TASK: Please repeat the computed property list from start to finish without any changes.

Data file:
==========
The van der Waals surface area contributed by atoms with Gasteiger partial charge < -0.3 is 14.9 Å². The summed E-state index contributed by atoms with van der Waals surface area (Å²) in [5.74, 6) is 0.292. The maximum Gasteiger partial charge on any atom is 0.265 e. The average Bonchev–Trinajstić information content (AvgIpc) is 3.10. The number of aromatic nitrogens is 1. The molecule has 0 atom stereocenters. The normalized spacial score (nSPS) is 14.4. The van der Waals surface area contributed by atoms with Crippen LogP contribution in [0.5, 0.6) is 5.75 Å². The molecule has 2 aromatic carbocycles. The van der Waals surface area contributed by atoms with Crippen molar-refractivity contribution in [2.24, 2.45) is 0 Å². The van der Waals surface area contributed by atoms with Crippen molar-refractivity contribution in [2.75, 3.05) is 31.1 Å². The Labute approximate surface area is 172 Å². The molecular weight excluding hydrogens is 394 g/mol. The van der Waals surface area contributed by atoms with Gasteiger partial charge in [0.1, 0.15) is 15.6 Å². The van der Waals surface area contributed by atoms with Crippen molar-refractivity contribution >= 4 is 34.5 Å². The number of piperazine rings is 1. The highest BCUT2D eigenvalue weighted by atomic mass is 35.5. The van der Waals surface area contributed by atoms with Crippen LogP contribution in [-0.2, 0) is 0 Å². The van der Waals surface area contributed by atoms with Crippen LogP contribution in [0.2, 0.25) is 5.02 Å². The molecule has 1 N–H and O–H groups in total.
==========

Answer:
The van der Waals surface area contributed by atoms with Gasteiger partial charge < -0.3 is 14.9 Å². The summed E-state index contributed by atoms with van der Waals surface area (Å²) in [5.74, 6) is 0.292. The maximum Gasteiger partial charge on any atom is 0.265 e. The average Bonchev–Trinajstić information content (AvgIpc) is 3.10. The number of aromatic nitrogens is 1. The molecule has 0 atom stereocenters. The normalized spacial score (nSPS) is 14.4. The van der Waals surface area contributed by atoms with Crippen LogP contribution in [0.5, 0.6) is 5.75 Å². The molecule has 2 aromatic carbocycles. The van der Waals surface area contributed by atoms with Crippen molar-refractivity contribution in [2.24, 2.45) is 0 Å². The van der Waals surface area contributed by atoms with Crippen molar-refractivity contribution in [2.75, 3.05) is 31.1 Å². The Labute approximate surface area is 172 Å². The molecular weight excluding hydrogens is 394 g/mol. The van der Waals surface area contributed by atoms with Gasteiger partial charge in [0.1, 0.15) is 15.6 Å². The van der Waals surface area contributed by atoms with Crippen molar-refractivity contribution >= 4 is 34.5 Å². The number of piperazine rings is 1. The highest BCUT2D eigenvalue weighted by atomic mass is 35.5. The van der Waals surface area contributed by atoms with Crippen LogP contribution in [-0.2, 0) is 0 Å². The van der Waals surface area contributed by atoms with Crippen LogP contribution in [0.2, 0.25) is 5.02 Å². The molecule has 1 N–H and O–H groups in total.